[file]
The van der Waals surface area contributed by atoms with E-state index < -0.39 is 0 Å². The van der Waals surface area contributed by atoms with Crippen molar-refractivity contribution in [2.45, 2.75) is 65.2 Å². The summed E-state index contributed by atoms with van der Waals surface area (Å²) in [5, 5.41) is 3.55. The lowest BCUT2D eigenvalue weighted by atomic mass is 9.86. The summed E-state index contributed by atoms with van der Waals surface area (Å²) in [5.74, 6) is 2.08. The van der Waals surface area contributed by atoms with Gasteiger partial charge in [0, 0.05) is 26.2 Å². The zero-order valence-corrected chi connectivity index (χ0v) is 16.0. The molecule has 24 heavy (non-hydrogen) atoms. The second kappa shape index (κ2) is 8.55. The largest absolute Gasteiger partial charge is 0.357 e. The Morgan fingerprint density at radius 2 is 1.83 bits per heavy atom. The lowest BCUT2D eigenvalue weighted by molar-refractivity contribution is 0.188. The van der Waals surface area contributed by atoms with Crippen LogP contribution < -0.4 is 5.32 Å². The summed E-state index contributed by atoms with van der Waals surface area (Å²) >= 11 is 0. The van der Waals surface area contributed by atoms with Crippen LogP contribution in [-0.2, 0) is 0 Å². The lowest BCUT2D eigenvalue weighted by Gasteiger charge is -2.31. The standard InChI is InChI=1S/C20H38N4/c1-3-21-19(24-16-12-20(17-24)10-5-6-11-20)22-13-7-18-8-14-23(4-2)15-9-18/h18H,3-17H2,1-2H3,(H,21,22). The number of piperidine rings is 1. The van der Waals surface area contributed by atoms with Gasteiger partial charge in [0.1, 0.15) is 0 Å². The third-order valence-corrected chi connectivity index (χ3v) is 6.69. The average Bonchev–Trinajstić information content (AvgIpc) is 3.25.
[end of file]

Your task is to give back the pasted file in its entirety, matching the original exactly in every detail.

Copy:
The van der Waals surface area contributed by atoms with E-state index < -0.39 is 0 Å². The van der Waals surface area contributed by atoms with Crippen molar-refractivity contribution in [2.45, 2.75) is 65.2 Å². The summed E-state index contributed by atoms with van der Waals surface area (Å²) in [5, 5.41) is 3.55. The lowest BCUT2D eigenvalue weighted by atomic mass is 9.86. The summed E-state index contributed by atoms with van der Waals surface area (Å²) in [5.74, 6) is 2.08. The van der Waals surface area contributed by atoms with Gasteiger partial charge in [0, 0.05) is 26.2 Å². The zero-order valence-corrected chi connectivity index (χ0v) is 16.0. The molecule has 24 heavy (non-hydrogen) atoms. The second kappa shape index (κ2) is 8.55. The largest absolute Gasteiger partial charge is 0.357 e. The Morgan fingerprint density at radius 2 is 1.83 bits per heavy atom. The lowest BCUT2D eigenvalue weighted by molar-refractivity contribution is 0.188. The van der Waals surface area contributed by atoms with Crippen LogP contribution < -0.4 is 5.32 Å². The summed E-state index contributed by atoms with van der Waals surface area (Å²) >= 11 is 0. The van der Waals surface area contributed by atoms with Crippen LogP contribution in [-0.2, 0) is 0 Å². The lowest BCUT2D eigenvalue weighted by Gasteiger charge is -2.31. The standard InChI is InChI=1S/C20H38N4/c1-3-21-19(24-16-12-20(17-24)10-5-6-11-20)22-13-7-18-8-14-23(4-2)15-9-18/h18H,3-17H2,1-2H3,(H,21,22). The number of piperidine rings is 1. The van der Waals surface area contributed by atoms with Gasteiger partial charge in [0.1, 0.15) is 0 Å². The third-order valence-corrected chi connectivity index (χ3v) is 6.69. The average Bonchev–Trinajstić information content (AvgIpc) is 3.25.